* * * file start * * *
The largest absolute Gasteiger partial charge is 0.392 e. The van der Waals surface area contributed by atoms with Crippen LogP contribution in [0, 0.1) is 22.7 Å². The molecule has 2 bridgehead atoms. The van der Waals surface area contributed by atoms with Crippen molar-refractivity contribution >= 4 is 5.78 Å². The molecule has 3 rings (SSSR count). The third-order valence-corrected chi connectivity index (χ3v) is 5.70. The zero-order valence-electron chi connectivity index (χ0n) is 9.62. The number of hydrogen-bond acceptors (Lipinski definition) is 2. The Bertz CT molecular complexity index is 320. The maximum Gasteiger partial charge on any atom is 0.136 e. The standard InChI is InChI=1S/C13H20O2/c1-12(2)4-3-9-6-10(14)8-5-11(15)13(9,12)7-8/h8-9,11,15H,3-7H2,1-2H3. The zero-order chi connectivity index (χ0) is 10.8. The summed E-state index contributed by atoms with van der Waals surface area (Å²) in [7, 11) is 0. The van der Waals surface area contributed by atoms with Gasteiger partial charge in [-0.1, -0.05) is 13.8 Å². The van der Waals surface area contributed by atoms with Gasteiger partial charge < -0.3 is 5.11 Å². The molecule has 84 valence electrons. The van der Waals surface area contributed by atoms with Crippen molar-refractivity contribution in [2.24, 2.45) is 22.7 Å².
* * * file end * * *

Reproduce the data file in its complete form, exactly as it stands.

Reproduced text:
The largest absolute Gasteiger partial charge is 0.392 e. The van der Waals surface area contributed by atoms with Crippen LogP contribution in [0, 0.1) is 22.7 Å². The molecule has 2 bridgehead atoms. The van der Waals surface area contributed by atoms with Crippen molar-refractivity contribution >= 4 is 5.78 Å². The molecule has 3 rings (SSSR count). The third-order valence-corrected chi connectivity index (χ3v) is 5.70. The zero-order valence-electron chi connectivity index (χ0n) is 9.62. The number of hydrogen-bond acceptors (Lipinski definition) is 2. The Bertz CT molecular complexity index is 320. The maximum Gasteiger partial charge on any atom is 0.136 e. The standard InChI is InChI=1S/C13H20O2/c1-12(2)4-3-9-6-10(14)8-5-11(15)13(9,12)7-8/h8-9,11,15H,3-7H2,1-2H3. The zero-order chi connectivity index (χ0) is 10.8. The summed E-state index contributed by atoms with van der Waals surface area (Å²) in [7, 11) is 0. The van der Waals surface area contributed by atoms with Gasteiger partial charge in [-0.1, -0.05) is 13.8 Å². The van der Waals surface area contributed by atoms with Gasteiger partial charge < -0.3 is 5.11 Å². The molecule has 84 valence electrons. The van der Waals surface area contributed by atoms with Crippen molar-refractivity contribution in [2.24, 2.45) is 22.7 Å².